Before we dive too far into our experience when testing the Pixel 5, let’s cover the specs. The Pixel 5 has a 6-inch OLED display with a 90 Hz refresh rate and a hole-punch design that makes room for the 8-megapixel front-facing camera in the top-left corner. The refresh rate just means that tasks like scrolling through your Twitter feed or gaming will appear smooth, thanks to the refresh rate, while the OLED display will make colors bright and sharp. Inside the Pixel 5 is 128GB of storage, 8GB of memory, Qualcomm’s Snapdragon 765G processor and a 4,080mAh battery. It’s IP68 rated, meaning it can withstand an occasional splash or quick drop in a pool without damaging the phone.
It also includes support for Sub-6 and mmWave 5G networks should your carrier support those networks.
In our testing, the Pixel 5 wasn’t the fastest phone we’ve used, but it’s no slouch. We didn’t experience any lag or slowdowns when multitasking or opening several apps one after the other. That includes resource-intensive apps like Chrome and Facebook, along with games like Among Us. The display looks good due to the OLED panel and fast refresh rate. Scrolling was smooth, with little to no stuttering.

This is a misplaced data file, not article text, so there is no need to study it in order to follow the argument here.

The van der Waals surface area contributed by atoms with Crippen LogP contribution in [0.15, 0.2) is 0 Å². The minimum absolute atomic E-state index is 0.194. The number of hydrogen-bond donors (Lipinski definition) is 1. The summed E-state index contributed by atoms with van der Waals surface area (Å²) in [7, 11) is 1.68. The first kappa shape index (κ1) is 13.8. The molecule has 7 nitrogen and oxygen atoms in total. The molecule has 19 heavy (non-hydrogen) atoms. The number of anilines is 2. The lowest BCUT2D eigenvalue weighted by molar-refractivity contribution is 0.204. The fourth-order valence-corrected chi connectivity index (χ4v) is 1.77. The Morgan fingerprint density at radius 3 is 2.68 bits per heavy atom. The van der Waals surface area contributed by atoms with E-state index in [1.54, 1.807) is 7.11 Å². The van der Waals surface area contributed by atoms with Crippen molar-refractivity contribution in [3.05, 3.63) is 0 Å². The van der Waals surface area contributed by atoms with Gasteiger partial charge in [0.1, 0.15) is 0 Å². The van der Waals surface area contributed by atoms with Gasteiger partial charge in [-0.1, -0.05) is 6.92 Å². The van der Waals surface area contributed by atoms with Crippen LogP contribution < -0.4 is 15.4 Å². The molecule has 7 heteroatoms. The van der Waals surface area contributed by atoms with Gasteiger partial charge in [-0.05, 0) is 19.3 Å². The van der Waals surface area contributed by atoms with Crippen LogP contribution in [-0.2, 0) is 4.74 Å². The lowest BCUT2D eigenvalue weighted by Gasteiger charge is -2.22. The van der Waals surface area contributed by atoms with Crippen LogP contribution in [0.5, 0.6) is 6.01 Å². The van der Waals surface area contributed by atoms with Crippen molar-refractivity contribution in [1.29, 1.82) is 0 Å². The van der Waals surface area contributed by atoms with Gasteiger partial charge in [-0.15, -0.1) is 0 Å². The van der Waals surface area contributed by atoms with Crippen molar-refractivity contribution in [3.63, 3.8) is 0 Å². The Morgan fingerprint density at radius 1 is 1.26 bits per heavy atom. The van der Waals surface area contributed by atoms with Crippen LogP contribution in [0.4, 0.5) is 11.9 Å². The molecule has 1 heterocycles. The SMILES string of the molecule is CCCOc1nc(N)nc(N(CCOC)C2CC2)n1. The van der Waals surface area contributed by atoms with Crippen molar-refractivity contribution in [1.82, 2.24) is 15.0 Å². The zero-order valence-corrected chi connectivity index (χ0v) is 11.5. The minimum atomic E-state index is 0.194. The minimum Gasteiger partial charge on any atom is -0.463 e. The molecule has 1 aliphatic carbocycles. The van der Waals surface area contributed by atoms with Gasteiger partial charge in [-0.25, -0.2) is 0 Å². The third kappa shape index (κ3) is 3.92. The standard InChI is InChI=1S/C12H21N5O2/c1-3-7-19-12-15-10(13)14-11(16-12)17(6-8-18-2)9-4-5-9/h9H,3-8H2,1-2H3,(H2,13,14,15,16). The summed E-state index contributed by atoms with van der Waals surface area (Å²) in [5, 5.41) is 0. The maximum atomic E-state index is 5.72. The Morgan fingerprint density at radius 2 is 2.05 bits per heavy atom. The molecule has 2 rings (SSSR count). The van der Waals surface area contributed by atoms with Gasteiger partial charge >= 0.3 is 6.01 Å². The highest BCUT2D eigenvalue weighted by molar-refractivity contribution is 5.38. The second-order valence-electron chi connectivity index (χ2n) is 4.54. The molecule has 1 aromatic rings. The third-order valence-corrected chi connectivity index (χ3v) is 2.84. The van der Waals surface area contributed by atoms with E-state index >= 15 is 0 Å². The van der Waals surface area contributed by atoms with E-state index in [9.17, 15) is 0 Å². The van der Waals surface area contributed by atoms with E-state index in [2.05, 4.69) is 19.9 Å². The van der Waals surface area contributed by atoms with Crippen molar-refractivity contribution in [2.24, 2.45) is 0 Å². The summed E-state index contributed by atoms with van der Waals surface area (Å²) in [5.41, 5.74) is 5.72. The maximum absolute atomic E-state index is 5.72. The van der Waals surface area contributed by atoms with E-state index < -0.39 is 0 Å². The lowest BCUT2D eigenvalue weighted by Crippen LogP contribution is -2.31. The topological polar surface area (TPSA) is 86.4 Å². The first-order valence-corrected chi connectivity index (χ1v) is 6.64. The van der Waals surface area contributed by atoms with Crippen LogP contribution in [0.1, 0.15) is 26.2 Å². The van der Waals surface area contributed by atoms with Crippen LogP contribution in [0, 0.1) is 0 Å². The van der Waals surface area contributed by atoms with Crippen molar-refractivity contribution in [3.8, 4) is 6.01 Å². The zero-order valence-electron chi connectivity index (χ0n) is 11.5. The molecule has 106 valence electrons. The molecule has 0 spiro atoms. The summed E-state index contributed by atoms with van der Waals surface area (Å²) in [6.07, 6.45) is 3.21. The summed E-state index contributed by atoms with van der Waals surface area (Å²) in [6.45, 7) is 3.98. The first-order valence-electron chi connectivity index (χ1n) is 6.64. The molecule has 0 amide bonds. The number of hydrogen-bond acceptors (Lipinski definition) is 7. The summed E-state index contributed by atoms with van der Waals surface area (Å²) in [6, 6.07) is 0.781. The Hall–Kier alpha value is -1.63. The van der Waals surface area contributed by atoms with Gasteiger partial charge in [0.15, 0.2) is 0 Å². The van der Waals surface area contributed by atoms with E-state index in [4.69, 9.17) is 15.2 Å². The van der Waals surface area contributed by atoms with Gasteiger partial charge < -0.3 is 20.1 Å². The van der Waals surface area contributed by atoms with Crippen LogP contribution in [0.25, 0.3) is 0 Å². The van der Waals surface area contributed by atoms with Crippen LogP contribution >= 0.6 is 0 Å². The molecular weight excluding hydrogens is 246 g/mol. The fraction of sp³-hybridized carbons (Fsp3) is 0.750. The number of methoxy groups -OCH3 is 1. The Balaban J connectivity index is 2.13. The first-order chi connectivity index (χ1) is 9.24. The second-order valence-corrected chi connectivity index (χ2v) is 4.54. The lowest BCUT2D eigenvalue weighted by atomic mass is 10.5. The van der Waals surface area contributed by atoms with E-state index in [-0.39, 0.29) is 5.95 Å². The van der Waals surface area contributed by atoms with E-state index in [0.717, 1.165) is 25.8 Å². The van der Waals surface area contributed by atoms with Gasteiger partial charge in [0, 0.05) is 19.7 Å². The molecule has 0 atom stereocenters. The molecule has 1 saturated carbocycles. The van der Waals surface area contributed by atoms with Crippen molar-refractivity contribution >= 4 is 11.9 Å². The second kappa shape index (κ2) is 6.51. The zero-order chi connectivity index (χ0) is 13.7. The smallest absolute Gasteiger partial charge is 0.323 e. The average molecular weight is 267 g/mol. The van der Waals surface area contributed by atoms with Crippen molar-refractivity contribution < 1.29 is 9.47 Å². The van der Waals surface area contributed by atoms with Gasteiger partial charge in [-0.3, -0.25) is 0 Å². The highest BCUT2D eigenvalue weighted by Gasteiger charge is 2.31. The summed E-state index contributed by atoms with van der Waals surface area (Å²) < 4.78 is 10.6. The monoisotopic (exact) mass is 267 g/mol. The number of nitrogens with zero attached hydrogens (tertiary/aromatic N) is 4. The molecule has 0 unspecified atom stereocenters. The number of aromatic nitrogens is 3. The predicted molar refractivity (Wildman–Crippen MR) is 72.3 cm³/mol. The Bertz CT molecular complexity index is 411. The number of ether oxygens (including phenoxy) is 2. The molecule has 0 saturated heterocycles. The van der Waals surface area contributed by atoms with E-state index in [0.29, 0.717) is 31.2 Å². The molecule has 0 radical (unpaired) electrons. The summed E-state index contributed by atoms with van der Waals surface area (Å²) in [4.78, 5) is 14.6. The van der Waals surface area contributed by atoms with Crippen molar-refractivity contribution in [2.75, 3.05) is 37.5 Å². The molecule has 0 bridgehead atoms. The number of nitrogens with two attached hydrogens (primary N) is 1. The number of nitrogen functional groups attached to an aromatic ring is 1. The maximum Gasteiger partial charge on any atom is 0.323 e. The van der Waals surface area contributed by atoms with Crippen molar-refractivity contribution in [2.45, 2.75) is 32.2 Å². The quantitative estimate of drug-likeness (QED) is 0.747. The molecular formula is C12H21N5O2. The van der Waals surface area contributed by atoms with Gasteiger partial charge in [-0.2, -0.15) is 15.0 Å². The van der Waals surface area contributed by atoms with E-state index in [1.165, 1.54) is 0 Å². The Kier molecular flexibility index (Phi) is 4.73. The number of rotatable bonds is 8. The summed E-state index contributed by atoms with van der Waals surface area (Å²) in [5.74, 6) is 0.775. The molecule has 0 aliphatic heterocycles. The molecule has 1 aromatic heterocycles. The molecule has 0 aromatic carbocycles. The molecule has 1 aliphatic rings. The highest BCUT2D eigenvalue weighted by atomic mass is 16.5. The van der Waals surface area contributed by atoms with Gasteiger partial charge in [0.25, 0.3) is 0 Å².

Joining the fingerprint sensor on the back of the phone are two cameras. There’s a 12-megapixel camera that you’ll use to take most of your photos and a 16-megapixel ultrawide camera that lets you zoom out on a photo without having to back up. It’s a solid addition to any smartphone’s camera capabilities, and something we appreciate on the Pixel 5.
While Google’s Pixel line has long been praised for providing one of the best smartphone cameras available, the current setup is starting to show signs of its age. It’s effectively the same camera setup Google has used for the last few years, and while it’s still impressive, Apple and Samsung have caught up, if not surpassed, the Pixel 5. That said, we have zero complaints about the photo quality that the Pixel 5 offers. Photos are still clear and sharp, and look more lifelike by not being overly saturated.
The Pixel 5 is a fine phone and worth every bit of the $699 asking price, but there’s also a lot of overlap with the cheaper Pixel 4a 5G, so it may not be worth it for everyone. That said, Pixel 5 offers a welcome combination of midrange specs with performance that punches above its class. This is the phone you should get if you want the best Google currently has to offer and price isn’t an issue.